As I reflect upon my plunge into teaching in a school more than a decade ago, I really marvel at how fast time has flown. The advice of the 'wise' who admonished me -and also my parents - for my ill-advised decision is still vivid in my memory. 'Sheer foolishness! He will come to regret it', they exclaimed. My parents, though sympathetic, were more guarded in voicing their fears; and after a heart to heart talk, I was able to put forth my views.

What was it that made me take that 'drastic' decision?

At the time, I had begun to realise that the job I was doing (like most other jobs) was too specific and my interests certainly seemed much wider. Though people by and large were pleasant and friendly and the work involved was fairly stimulating, a work culture of favouritism, opportunism, incessant obsession with one's growth etc., was quite apparent. Hence, after working for an MNC for two and a half years I thought enough was enough! Perhaps I could have carried on for another year, but no more.

And what was I to look for?

Firstly, to be concerned with the organisation and one's petty affairs within it above and beyond anything else seemed increasingly more meaningless. I wanted to learn things together which did not seem probable in the prevalent subordinate-boss set up. I had a lot of questions on my mind which (to say the least!) were not relevant to my job. I believed the human mind and body to be capable of doing a 'hundred things' and to make use of them for a few pursuits such as career, earning money and the 'circ:us' that goes with it, seemed an enormous waste. Hence, when a friend suggested to me that I join the environs of this 'residential public school', I gladly accepted.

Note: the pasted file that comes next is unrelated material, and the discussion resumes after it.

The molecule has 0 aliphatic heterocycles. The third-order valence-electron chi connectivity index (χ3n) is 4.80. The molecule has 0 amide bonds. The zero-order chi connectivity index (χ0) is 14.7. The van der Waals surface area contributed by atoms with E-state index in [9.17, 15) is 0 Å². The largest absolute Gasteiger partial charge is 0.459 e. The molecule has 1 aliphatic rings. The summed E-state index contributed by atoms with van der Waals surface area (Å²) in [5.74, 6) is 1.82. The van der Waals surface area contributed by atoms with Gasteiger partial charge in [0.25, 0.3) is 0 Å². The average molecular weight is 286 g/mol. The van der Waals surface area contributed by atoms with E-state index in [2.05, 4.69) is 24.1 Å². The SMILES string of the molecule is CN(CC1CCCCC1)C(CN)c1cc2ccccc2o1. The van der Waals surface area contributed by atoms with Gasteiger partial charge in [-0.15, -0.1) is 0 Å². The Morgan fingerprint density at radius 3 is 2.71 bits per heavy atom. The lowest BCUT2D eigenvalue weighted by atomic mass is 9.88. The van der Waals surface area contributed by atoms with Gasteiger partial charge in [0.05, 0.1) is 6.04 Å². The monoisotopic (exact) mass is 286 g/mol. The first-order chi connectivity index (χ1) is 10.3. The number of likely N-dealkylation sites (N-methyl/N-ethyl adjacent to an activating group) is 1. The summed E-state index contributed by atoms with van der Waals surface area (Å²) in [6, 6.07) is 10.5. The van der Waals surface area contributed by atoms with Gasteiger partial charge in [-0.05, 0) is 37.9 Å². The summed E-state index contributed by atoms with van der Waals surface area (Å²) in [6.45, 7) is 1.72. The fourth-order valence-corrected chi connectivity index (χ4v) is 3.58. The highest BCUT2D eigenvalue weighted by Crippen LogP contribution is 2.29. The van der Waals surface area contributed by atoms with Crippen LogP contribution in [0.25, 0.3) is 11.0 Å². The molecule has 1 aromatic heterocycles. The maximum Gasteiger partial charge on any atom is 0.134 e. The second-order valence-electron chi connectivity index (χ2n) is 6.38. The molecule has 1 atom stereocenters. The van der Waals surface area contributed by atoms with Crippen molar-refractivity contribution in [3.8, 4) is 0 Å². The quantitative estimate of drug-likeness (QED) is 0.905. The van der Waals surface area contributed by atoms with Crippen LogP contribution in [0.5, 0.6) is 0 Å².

So what has happened in all these years?

Well, an enormous amount! It's been a great joy being with children, playing with them; trying to answer many of their questions- getting genuinely stuck, at times! To engage in discussions or to simply remain with some of the questions. To look at the stars, the sunset, the horizon; to touch and feel a tree; to breathe 'pure air'; to explore the nearby hills on hikes; to go for walks on moonlit nights. To watch the young ones grow, to be touched hy their innocence, their sense of wonder; to share their joys; to try and dispel their anxieties, disappointments. Also, to learn new methodologies of subject teaching; to appreciate the rigours of academics. It has been a real privilege that I have been able to share many of my concerns with my colleagues and sort out difficulties through discussions; to learn from one another. An occasional glimpse into the subtleties of the mind or the intricacies of thought has been really educative. But have there been no problems? Most certainly there have! Being with a group of highly energetic (some hyperactive!) young people has not always been easy. One learnt (albeit reluctantly!) what it is to be 'exposed' almost all the time. How every mannerism of yours is so minutely observed! How the perceived contradictions about you are pointed out to you plainly! The responsibilities of being a 'house parent' can be overwhelming at times. Trying to keep over 20 children quiet at the same time can be a frustrating experience. At another level, the (inevitable?) comparisons, gossip, even jealousies among the adults can really weigh you down. The cynicism of the 'old' and the impertinence, even arrogance, of the young are issues that you frequently encounter and have to tackle.